East Coast, West Coast

I’ve been lucky to do some coast-to-coast trips in recent weeks, enjoying life on both sides of the country over that time – which included the July 4th weekend. It prompted these profound reflections on east v west that may be worth recording:
Patriotism – Flag-waving still survives, though it’s certainly not just Old Glory any more (almost as many rainbow flags abound in Atlanta neighborhoods as in San Francisco, and tony suburbs are awash in flags of flowers and turtles and mantras the specific meaning of which eludes me.) Over the Fourth I was in the N. GA mountains at Lake Rabun (check out the after-race photos, p 4, #67, 69 & 70 for testimony as to the concluding event of my recent, extended birthday celebration.) There were flags on boathouses, there was bunting on fences, and it felt altogether warm and fuzzy. Perhaps the display of Old Glory hasn’t totally been co-opted by the far right; patriotism was such a happy thing before it became a dirty word. Small-town parades proliferate everywhere too, and with flags and kids and wagons and decorated bikes galore, they are among the warmest and fuzziest still.
Oceans – Of course the ocean on the west coast is on the wrong side of the street, but it’s a mighty ocean indeed. Oceans and coasts are metaphors waiting to happen. The breathtaking vistas, the rugged cliffs and rocks and crags of the Pacific shores are a source of wonder; the serene expanses of beach and tidal grasses along the Atlantic (especially south of the Massachussetts and upwards cliffs and rocks and crags) offer an emotional counterpoint worth treasuring. Plus, sunsets and sunrises over oceans and lakes alike make one wonder why anybody ever gets mad at anybody.
Colors – Especially if you’ve just come from the San Francisco Bay area or the deserts of nearby elsewhere, the east is startlingly green. San Francisco and environs abound with California gold, but I still call it brown and the greenness of summer on the east coast is a marvel to behold once you’ve wandered afar from it.
Cellphones and traffic – They’re everywhere. At least California has followed NY with hands-free driving laws, but being a pedestrian is chancy at best in the urban U.S.. Plus this: giving way with a smile to some impatient driver who is hell-bent on getting there first, wherever in the world you’re both headed, is a fascinating experiment anywhere. Once in San Francisco I had a lane-changing SUV driver throw up both hands and laugh (which could’ve gotten us killed, but still…) Once in Washington D.C. a little old lady (I’m one too) figured I was being smart and flipped me the bird. Her life may have been short on views of sunset with the fog rolling in.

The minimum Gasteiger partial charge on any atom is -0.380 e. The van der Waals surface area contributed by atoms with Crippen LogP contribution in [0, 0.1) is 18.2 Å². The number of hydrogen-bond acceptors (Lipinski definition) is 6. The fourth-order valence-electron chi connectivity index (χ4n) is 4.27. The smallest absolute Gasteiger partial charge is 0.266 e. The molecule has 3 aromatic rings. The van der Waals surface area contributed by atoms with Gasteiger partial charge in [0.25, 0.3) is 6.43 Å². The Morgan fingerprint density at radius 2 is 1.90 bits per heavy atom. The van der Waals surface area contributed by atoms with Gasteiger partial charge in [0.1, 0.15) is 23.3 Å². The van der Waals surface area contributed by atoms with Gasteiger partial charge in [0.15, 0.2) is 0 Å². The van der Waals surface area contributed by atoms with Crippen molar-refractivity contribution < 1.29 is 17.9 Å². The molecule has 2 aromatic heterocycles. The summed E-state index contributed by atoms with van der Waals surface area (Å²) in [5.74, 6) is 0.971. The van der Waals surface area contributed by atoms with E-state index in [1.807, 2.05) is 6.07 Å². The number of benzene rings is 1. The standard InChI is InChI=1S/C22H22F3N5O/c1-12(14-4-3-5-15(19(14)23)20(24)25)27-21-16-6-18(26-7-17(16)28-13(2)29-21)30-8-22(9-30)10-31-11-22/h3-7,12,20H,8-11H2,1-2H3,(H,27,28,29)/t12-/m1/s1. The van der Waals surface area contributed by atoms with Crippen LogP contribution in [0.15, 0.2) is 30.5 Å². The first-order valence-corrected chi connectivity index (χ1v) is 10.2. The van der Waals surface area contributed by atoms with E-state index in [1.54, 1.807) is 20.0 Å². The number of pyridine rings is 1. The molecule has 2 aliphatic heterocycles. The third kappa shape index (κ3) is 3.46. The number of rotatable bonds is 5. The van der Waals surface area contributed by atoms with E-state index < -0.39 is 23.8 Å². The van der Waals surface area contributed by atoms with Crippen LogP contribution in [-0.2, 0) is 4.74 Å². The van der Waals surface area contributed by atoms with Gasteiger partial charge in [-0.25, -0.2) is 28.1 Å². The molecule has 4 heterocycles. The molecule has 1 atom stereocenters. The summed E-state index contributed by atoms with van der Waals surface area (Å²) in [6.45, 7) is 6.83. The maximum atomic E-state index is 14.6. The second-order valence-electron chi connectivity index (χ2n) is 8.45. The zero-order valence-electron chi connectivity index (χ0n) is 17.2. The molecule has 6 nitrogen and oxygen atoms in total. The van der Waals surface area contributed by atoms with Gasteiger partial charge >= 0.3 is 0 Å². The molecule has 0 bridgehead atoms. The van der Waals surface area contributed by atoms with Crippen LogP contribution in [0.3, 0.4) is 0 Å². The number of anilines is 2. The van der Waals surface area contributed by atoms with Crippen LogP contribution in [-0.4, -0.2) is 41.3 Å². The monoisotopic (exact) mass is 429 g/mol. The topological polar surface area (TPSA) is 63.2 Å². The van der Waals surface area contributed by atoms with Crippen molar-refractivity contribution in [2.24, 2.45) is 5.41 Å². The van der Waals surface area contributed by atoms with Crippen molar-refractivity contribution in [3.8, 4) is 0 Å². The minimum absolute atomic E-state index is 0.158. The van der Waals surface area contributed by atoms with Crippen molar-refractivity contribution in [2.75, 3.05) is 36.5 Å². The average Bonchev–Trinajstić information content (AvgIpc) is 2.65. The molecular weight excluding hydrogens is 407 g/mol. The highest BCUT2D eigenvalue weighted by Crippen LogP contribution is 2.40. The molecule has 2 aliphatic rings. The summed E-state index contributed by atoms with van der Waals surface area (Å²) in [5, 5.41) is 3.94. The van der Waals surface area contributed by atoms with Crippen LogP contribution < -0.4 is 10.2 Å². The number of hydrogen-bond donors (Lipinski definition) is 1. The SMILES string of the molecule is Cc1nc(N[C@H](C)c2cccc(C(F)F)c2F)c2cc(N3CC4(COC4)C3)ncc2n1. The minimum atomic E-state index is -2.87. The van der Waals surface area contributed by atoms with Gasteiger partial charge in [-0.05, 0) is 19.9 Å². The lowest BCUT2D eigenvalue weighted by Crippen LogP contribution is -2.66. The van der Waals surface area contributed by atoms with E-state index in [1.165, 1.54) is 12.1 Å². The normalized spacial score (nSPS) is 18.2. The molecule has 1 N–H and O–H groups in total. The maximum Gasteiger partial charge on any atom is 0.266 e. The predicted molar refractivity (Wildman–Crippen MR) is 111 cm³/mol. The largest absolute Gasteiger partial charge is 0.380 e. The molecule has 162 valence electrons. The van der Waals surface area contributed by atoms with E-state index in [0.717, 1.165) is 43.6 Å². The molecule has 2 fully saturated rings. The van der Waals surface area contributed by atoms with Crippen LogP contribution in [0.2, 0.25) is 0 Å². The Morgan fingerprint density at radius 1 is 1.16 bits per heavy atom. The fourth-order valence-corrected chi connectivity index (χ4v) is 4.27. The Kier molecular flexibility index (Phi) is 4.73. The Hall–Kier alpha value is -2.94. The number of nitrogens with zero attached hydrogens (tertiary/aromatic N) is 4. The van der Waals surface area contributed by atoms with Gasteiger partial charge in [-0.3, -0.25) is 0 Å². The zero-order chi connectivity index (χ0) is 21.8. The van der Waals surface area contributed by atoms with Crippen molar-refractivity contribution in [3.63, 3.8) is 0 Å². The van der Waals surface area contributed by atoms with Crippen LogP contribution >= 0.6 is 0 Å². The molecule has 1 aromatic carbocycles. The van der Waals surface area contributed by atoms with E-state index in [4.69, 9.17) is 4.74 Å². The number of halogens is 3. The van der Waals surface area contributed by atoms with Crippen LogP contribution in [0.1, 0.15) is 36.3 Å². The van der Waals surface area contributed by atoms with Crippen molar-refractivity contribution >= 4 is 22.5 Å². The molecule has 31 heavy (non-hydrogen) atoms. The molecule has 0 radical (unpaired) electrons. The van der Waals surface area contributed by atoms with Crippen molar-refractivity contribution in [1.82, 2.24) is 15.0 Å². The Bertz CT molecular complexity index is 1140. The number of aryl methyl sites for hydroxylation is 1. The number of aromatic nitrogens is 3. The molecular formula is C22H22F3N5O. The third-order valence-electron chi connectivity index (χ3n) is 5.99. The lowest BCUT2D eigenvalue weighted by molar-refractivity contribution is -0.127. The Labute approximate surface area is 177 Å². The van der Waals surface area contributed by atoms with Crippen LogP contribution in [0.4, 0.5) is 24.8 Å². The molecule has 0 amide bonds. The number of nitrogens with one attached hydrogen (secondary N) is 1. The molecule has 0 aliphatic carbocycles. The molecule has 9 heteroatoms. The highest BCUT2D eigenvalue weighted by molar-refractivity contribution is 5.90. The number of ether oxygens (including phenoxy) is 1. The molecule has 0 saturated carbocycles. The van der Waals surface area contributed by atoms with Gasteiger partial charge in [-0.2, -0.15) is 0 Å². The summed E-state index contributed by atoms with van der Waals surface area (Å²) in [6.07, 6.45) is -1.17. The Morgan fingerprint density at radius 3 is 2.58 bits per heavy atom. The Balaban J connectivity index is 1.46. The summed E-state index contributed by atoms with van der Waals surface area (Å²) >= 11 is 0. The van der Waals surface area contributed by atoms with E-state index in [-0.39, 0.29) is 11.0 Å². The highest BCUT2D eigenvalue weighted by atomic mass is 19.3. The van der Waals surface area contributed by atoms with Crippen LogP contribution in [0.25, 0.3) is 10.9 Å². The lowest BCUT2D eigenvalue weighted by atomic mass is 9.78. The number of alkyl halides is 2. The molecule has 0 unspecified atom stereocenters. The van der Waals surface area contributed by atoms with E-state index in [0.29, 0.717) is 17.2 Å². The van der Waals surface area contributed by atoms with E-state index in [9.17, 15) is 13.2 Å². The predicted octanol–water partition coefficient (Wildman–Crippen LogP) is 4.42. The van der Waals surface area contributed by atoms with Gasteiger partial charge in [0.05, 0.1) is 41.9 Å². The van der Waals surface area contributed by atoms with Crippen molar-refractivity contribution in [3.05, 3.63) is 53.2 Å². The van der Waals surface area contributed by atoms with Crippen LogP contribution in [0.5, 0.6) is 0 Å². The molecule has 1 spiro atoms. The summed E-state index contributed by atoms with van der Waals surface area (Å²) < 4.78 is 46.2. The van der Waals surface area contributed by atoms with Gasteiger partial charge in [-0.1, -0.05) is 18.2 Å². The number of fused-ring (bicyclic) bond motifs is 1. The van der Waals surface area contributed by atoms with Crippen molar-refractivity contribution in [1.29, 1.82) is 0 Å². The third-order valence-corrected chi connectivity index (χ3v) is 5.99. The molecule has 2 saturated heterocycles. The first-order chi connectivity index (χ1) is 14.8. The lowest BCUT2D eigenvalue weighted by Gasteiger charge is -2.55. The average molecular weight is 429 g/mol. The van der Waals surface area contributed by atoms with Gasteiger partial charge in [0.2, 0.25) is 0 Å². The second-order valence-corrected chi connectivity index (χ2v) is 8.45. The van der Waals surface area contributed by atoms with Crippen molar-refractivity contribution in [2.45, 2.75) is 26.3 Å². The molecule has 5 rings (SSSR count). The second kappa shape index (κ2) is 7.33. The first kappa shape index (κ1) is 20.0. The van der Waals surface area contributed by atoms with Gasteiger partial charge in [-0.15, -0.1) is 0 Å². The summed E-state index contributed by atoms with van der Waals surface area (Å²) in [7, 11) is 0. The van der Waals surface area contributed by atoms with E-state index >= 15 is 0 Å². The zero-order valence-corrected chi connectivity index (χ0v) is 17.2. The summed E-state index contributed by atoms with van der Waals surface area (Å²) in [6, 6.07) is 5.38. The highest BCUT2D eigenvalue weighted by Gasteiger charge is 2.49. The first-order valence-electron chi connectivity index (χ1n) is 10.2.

A gentle apparition

My mother, who died at 70 in 1967, made a brief reappearance here in San Francisco last week. It was during a visit I made to the bedside of Lik Kiu Ding, age 90-something (born in the jungles of Borneo he never knew exactly when.) I had not seen him in years, until learning he’s now at a nearby assisted living facility. Lik Kiu was like a son to my father, who helped him finish his education in the U.S. (at Randolph-Macon College in my hometown of Ashland, VA.) After his medical training Lik Kiu and his Chinese wife Lillian, also a physician, lived, worked and raised their family in Hong Kong, returning to the States before Lillian’s death of cancer in the ‘90s. (Her remarkable story is part of my book, Dying Unafraid.) Beaming from under his tightly-tucked blankets, Lik Kiu took my hand as I bent near, reached out one long finger to touch my cheek, pointing first to my eyes, then my mouth, then making small circles around my face. His daughter Mary, standing nearby, said, “You look like your mother, don’t you?” It’s true, I’m a double for my mother before her own health began to fail. For those few moments, trying not to cry over his still-handsome face, I evaporated. It was my mother who was holding his hand.

Comfort and Joy

I spoke recently to a group of incredibly informed and articulate women, members of the San Francisco OWL chapter. (It used to be an acronym for Older Women’s League, but is now simply OWL, and its members do tend to be very wise.) Plus, any time you can get several dozen busy women to come out on a cold, gray, drizzly, Saturday morning for a talk entitled Living for Now, Preparing for Later, it has to be an encouraging day. More encouraging were the questions and comments. They pretty much boiled down to this: the participants wanted to make sure their documents (and their lives) were in order in case they got hit by a truck this afternoon; many wanted to get involved in my Compassion & Choices of N.CA cause, all of them were very definitely living for now. A few days later, when I met another informed and articulate woman named Colette Lafia and her new book Comfort and Joy: Simple Ways to Care for Ourselves and Others, the two episodes made a nice fit. (More about that on my Redroom.com blog.) Colette’s lovely little book is designed as a personal guide for finding comfort; there are even ‘Cultivating Comfort’ advisories at the end of each segment. The good women of OWL, who focus consistently on local, national and international issues of all sorts, are taking care of their own basic now-and-later comfort issues. And guess where it leads? To joy. Good tidings.

Barack and Jane and Me

I had such a good time writing a brief blog about bonding with Barack, thanks to a sometime shared agent, on my Red Room blog, perhaps you’ll surf over to my author page on redroom.com and read it. Too lazy to re-write. But I AM going to get something new and profound up on this space soon, I am, I am!